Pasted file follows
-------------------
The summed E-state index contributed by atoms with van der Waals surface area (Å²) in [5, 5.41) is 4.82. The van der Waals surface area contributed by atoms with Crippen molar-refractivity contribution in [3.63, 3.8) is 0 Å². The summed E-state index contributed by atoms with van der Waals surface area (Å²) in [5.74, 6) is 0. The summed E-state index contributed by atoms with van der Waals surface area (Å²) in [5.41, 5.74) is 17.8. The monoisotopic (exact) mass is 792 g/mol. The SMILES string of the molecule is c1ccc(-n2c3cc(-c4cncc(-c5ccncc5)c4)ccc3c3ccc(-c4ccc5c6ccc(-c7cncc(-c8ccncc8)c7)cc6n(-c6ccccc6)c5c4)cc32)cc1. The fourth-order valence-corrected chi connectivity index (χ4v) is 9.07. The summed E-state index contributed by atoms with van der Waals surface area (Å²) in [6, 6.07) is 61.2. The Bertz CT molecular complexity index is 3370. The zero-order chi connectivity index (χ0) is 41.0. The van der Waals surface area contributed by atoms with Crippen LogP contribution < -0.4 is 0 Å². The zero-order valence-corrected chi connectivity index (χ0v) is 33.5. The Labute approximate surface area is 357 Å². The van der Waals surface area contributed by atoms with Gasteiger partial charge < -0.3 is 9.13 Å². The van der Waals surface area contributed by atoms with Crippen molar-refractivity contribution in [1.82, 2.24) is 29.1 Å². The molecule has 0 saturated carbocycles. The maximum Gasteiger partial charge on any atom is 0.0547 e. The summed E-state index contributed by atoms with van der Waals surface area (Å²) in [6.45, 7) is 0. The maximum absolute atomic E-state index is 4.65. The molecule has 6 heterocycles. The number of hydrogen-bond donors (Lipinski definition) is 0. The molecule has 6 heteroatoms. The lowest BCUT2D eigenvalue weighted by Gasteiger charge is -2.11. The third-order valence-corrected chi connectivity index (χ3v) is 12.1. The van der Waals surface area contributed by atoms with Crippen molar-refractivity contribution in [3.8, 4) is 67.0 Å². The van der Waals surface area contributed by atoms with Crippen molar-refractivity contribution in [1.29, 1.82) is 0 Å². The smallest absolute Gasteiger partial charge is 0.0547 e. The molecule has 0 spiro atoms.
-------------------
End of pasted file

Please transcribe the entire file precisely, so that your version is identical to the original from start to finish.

The summed E-state index contributed by atoms with van der Waals surface area (Å²) in [5, 5.41) is 4.82. The van der Waals surface area contributed by atoms with Crippen molar-refractivity contribution in [3.63, 3.8) is 0 Å². The summed E-state index contributed by atoms with van der Waals surface area (Å²) in [5.74, 6) is 0. The summed E-state index contributed by atoms with van der Waals surface area (Å²) in [5.41, 5.74) is 17.8. The monoisotopic (exact) mass is 792 g/mol. The SMILES string of the molecule is c1ccc(-n2c3cc(-c4cncc(-c5ccncc5)c4)ccc3c3ccc(-c4ccc5c6ccc(-c7cncc(-c8ccncc8)c7)cc6n(-c6ccccc6)c5c4)cc32)cc1. The fourth-order valence-corrected chi connectivity index (χ4v) is 9.07. The summed E-state index contributed by atoms with van der Waals surface area (Å²) in [6, 6.07) is 61.2. The Bertz CT molecular complexity index is 3370. The zero-order chi connectivity index (χ0) is 41.0. The van der Waals surface area contributed by atoms with Crippen LogP contribution < -0.4 is 0 Å². The zero-order valence-corrected chi connectivity index (χ0v) is 33.5. The Labute approximate surface area is 357 Å². The van der Waals surface area contributed by atoms with Gasteiger partial charge < -0.3 is 9.13 Å². The van der Waals surface area contributed by atoms with Crippen molar-refractivity contribution in [1.82, 2.24) is 29.1 Å². The molecule has 0 saturated carbocycles. The maximum Gasteiger partial charge on any atom is 0.0547 e. The summed E-state index contributed by atoms with van der Waals surface area (Å²) in [6.45, 7) is 0. The maximum absolute atomic E-state index is 4.65. The molecule has 6 heterocycles. The number of hydrogen-bond donors (Lipinski definition) is 0. The molecule has 6 heteroatoms. The lowest BCUT2D eigenvalue weighted by Gasteiger charge is -2.11. The third-order valence-corrected chi connectivity index (χ3v) is 12.1. The van der Waals surface area contributed by atoms with Crippen molar-refractivity contribution in [3.8, 4) is 67.0 Å². The van der Waals surface area contributed by atoms with Crippen molar-refractivity contribution in [1.29, 1.82) is 0 Å². The smallest absolute Gasteiger partial charge is 0.0547 e. The molecule has 0 spiro atoms.